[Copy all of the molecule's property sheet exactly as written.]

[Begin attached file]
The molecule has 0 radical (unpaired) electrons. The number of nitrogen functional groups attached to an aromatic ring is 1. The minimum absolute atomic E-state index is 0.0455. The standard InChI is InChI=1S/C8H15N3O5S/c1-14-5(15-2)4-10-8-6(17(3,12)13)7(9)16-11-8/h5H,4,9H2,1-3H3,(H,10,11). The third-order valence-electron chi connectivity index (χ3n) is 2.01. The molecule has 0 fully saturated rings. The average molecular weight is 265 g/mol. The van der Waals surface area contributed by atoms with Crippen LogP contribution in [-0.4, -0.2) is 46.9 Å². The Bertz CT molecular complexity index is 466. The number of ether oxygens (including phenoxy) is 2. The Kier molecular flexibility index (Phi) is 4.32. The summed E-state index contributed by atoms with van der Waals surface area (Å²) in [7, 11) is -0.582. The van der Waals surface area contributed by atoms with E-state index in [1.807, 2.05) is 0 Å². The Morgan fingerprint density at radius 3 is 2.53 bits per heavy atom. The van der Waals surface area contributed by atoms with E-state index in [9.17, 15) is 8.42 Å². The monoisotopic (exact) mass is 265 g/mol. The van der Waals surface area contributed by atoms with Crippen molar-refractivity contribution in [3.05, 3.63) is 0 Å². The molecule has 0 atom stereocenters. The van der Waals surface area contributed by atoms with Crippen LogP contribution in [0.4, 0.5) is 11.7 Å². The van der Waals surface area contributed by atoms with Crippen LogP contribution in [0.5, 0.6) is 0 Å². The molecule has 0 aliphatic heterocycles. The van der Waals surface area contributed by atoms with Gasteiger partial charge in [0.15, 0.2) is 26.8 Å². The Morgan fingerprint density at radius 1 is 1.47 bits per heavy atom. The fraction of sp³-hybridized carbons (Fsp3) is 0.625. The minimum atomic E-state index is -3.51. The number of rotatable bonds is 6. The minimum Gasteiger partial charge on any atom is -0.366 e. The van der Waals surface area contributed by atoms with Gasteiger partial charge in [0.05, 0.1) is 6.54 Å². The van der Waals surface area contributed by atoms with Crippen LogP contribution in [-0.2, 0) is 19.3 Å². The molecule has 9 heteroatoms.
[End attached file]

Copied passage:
The molecule has 0 radical (unpaired) electrons. The number of nitrogen functional groups attached to an aromatic ring is 1. The minimum absolute atomic E-state index is 0.0455. The standard InChI is InChI=1S/C8H15N3O5S/c1-14-5(15-2)4-10-8-6(17(3,12)13)7(9)16-11-8/h5H,4,9H2,1-3H3,(H,10,11). The third-order valence-electron chi connectivity index (χ3n) is 2.01. The molecule has 0 fully saturated rings. The average molecular weight is 265 g/mol. The van der Waals surface area contributed by atoms with Crippen LogP contribution in [-0.4, -0.2) is 46.9 Å². The Bertz CT molecular complexity index is 466. The number of ether oxygens (including phenoxy) is 2. The Kier molecular flexibility index (Phi) is 4.32. The summed E-state index contributed by atoms with van der Waals surface area (Å²) in [7, 11) is -0.582. The van der Waals surface area contributed by atoms with E-state index in [1.807, 2.05) is 0 Å². The Morgan fingerprint density at radius 3 is 2.53 bits per heavy atom. The van der Waals surface area contributed by atoms with E-state index in [9.17, 15) is 8.42 Å². The monoisotopic (exact) mass is 265 g/mol. The van der Waals surface area contributed by atoms with Crippen molar-refractivity contribution in [3.05, 3.63) is 0 Å². The molecule has 0 atom stereocenters. The van der Waals surface area contributed by atoms with Crippen LogP contribution in [0.4, 0.5) is 11.7 Å². The van der Waals surface area contributed by atoms with Crippen LogP contribution in [0.5, 0.6) is 0 Å². The molecule has 0 aliphatic heterocycles. The van der Waals surface area contributed by atoms with Gasteiger partial charge in [0.15, 0.2) is 26.8 Å². The Morgan fingerprint density at radius 1 is 1.47 bits per heavy atom. The fraction of sp³-hybridized carbons (Fsp3) is 0.625. The minimum atomic E-state index is -3.51. The number of rotatable bonds is 6. The minimum Gasteiger partial charge on any atom is -0.366 e. The van der Waals surface area contributed by atoms with Gasteiger partial charge in [0.05, 0.1) is 6.54 Å². The van der Waals surface area contributed by atoms with Crippen LogP contribution in [-0.2, 0) is 19.3 Å². The molecule has 9 heteroatoms.